This book is a focused study on the Greek tripod cauldron, the most revered religious symbol in Greek culture, and its multiple dimensions. At the core of its analysis is the visual apparatus of the early bronze tripods, which, as early as the 8th century, take the form of spear-brandishing warriors and, later in the 7th century, as handle holding youths. Traditional interpretations of these bronze images have neglected their original function on top of tripods. This study examines for the first time the iconography of these attachments in light of two considerations: first, the function of the tripod as symbol of authoritative discourse and political power in Early Greek culture and second the communicative role of images in the preliterate contexts of Early Greek sanctuaries, the specification of which informs the analysis in the last three chapters. The Visual Poetics of Power: Warriors, Youths, and Tripods in Early Greece has far-reaching implications for contemporary scholarship of early Greek culture: the performative contexts of epic poetry, the social function of early Greek works of art, and the communicative function of figurative art in preliterate contexts.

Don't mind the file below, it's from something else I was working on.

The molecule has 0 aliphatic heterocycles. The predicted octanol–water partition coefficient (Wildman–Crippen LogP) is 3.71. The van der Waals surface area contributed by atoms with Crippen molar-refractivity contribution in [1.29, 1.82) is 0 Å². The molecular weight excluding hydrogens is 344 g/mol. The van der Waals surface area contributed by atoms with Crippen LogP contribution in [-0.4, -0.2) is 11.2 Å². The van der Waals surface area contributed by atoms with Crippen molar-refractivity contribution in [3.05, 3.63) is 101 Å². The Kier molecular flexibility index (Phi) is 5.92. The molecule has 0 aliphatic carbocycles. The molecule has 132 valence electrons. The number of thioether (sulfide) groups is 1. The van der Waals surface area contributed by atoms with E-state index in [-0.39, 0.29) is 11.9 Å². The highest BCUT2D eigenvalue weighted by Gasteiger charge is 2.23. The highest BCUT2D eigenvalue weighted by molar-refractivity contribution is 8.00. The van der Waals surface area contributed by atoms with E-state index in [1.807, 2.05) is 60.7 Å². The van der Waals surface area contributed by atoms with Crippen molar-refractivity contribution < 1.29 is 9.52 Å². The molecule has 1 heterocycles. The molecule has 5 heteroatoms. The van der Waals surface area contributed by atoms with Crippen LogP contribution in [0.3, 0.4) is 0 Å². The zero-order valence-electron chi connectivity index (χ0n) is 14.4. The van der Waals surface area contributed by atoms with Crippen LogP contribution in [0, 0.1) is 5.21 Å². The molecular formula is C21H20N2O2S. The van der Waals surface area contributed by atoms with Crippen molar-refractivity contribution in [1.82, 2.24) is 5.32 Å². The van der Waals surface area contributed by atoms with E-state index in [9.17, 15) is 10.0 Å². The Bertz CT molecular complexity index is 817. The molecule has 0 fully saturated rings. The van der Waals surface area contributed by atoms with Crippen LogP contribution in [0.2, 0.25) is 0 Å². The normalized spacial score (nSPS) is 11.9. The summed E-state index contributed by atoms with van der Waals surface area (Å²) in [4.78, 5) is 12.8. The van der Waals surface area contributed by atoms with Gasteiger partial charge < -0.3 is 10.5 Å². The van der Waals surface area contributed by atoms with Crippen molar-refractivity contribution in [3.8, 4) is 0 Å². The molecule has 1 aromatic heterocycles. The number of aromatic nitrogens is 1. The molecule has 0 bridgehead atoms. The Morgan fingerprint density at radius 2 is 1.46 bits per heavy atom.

Chapter 1 Introduction Chapter 2 The Semantics of the Tripod in Early Greek Culture Chapter 3 Figural Labels: The Attachments of Tripods in Context Chapter 4 Warriors:Aichmetai Chapter 5 Youths:Kouroi Chapter 6 The Appropriation of the Tripod by Apollon Chapter 7 Conclusion